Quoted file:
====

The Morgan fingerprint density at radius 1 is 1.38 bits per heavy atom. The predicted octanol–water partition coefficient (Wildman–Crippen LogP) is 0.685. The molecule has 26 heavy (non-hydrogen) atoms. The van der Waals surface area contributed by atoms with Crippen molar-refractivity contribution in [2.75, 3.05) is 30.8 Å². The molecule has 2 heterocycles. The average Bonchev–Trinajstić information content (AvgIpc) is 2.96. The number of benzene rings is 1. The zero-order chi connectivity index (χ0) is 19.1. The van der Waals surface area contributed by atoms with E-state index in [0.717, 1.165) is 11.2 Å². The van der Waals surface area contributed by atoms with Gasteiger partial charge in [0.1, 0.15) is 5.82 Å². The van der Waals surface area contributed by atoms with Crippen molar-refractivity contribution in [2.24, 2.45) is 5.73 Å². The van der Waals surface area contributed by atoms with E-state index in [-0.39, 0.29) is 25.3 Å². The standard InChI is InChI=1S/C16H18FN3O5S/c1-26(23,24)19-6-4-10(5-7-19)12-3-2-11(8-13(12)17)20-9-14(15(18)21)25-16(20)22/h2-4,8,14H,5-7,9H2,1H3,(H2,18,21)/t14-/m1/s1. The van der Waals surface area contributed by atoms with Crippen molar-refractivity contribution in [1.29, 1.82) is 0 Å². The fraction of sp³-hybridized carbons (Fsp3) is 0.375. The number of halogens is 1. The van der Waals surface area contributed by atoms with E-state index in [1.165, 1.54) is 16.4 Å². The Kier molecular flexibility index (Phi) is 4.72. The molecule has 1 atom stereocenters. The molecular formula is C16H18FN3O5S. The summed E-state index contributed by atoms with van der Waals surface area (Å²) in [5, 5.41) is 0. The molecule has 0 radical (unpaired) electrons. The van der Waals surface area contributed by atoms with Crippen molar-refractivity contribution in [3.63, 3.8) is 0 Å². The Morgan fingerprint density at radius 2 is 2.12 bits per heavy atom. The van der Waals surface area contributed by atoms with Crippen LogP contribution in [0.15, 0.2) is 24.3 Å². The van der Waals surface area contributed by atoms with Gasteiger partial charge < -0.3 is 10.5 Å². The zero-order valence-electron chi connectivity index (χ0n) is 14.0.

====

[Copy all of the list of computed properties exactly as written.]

The Morgan fingerprint density at radius 1 is 1.38 bits per heavy atom. The predicted octanol–water partition coefficient (Wildman–Crippen LogP) is 0.685. The molecule has 26 heavy (non-hydrogen) atoms. The van der Waals surface area contributed by atoms with Crippen molar-refractivity contribution in [2.75, 3.05) is 30.8 Å². The molecule has 2 heterocycles. The average Bonchev–Trinajstić information content (AvgIpc) is 2.96. The number of benzene rings is 1. The zero-order chi connectivity index (χ0) is 19.1. The van der Waals surface area contributed by atoms with E-state index in [0.717, 1.165) is 11.2 Å². The van der Waals surface area contributed by atoms with Gasteiger partial charge in [0.1, 0.15) is 5.82 Å². The van der Waals surface area contributed by atoms with Crippen molar-refractivity contribution in [2.24, 2.45) is 5.73 Å². The van der Waals surface area contributed by atoms with E-state index in [-0.39, 0.29) is 25.3 Å². The standard InChI is InChI=1S/C16H18FN3O5S/c1-26(23,24)19-6-4-10(5-7-19)12-3-2-11(8-13(12)17)20-9-14(15(18)21)25-16(20)22/h2-4,8,14H,5-7,9H2,1H3,(H2,18,21)/t14-/m1/s1. The van der Waals surface area contributed by atoms with Crippen molar-refractivity contribution in [1.29, 1.82) is 0 Å². The fraction of sp³-hybridized carbons (Fsp3) is 0.375. The number of halogens is 1. The van der Waals surface area contributed by atoms with E-state index in [1.165, 1.54) is 16.4 Å². The Kier molecular flexibility index (Phi) is 4.72. The molecule has 1 atom stereocenters. The molecular formula is C16H18FN3O5S. The summed E-state index contributed by atoms with van der Waals surface area (Å²) in [5, 5.41) is 0. The molecule has 0 radical (unpaired) electrons. The van der Waals surface area contributed by atoms with Crippen molar-refractivity contribution in [3.63, 3.8) is 0 Å². The Morgan fingerprint density at radius 2 is 2.12 bits per heavy atom. The van der Waals surface area contributed by atoms with Crippen LogP contribution in [0.15, 0.2) is 24.3 Å². The van der Waals surface area contributed by atoms with Gasteiger partial charge < -0.3 is 10.5 Å². The zero-order valence-electron chi connectivity index (χ0n) is 14.0.